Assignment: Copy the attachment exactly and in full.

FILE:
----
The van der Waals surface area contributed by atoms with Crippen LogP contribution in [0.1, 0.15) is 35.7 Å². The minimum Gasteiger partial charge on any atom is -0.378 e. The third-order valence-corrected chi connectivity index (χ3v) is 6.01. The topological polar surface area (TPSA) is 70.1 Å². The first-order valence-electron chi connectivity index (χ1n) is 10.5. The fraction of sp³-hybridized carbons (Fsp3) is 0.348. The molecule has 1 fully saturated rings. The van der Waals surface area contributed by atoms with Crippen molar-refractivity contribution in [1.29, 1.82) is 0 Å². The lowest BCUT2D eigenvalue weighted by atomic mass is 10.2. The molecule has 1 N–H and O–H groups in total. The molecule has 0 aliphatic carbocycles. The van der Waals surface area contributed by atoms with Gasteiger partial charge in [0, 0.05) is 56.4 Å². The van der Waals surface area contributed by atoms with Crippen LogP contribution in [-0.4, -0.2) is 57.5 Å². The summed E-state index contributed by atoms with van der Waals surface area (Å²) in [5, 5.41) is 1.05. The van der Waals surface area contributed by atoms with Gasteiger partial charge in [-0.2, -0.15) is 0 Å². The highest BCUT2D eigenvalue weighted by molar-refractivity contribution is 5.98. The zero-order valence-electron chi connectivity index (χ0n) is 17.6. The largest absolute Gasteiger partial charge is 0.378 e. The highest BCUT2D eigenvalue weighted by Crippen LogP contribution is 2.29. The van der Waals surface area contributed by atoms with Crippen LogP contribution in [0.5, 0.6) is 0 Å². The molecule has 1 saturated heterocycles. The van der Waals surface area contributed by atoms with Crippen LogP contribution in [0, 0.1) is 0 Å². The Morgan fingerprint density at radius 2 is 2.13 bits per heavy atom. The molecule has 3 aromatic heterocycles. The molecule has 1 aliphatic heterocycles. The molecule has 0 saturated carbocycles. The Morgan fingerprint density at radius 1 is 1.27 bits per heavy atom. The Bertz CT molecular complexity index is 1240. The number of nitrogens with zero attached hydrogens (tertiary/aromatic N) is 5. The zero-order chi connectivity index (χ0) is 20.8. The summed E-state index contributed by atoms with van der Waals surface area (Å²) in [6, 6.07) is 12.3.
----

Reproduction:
The van der Waals surface area contributed by atoms with Crippen LogP contribution in [0.1, 0.15) is 35.7 Å². The minimum Gasteiger partial charge on any atom is -0.378 e. The third-order valence-corrected chi connectivity index (χ3v) is 6.01. The topological polar surface area (TPSA) is 70.1 Å². The first-order valence-electron chi connectivity index (χ1n) is 10.5. The fraction of sp³-hybridized carbons (Fsp3) is 0.348. The molecule has 1 fully saturated rings. The van der Waals surface area contributed by atoms with Crippen molar-refractivity contribution in [1.29, 1.82) is 0 Å². The lowest BCUT2D eigenvalue weighted by atomic mass is 10.2. The molecule has 1 N–H and O–H groups in total. The molecule has 0 aliphatic carbocycles. The van der Waals surface area contributed by atoms with Gasteiger partial charge in [0, 0.05) is 56.4 Å². The van der Waals surface area contributed by atoms with Crippen LogP contribution in [-0.4, -0.2) is 57.5 Å². The summed E-state index contributed by atoms with van der Waals surface area (Å²) in [5, 5.41) is 1.05. The van der Waals surface area contributed by atoms with Gasteiger partial charge in [-0.2, -0.15) is 0 Å². The highest BCUT2D eigenvalue weighted by molar-refractivity contribution is 5.98. The zero-order valence-electron chi connectivity index (χ0n) is 17.6. The largest absolute Gasteiger partial charge is 0.378 e. The highest BCUT2D eigenvalue weighted by Crippen LogP contribution is 2.29. The van der Waals surface area contributed by atoms with Crippen LogP contribution in [0.5, 0.6) is 0 Å². The molecule has 1 saturated heterocycles. The van der Waals surface area contributed by atoms with Crippen LogP contribution in [0, 0.1) is 0 Å². The Morgan fingerprint density at radius 2 is 2.13 bits per heavy atom. The molecule has 3 aromatic heterocycles. The molecule has 1 aliphatic heterocycles. The molecule has 0 saturated carbocycles. The Morgan fingerprint density at radius 1 is 1.27 bits per heavy atom. The Bertz CT molecular complexity index is 1240. The number of nitrogens with zero attached hydrogens (tertiary/aromatic N) is 5. The zero-order chi connectivity index (χ0) is 20.8. The summed E-state index contributed by atoms with van der Waals surface area (Å²) in [6, 6.07) is 12.3.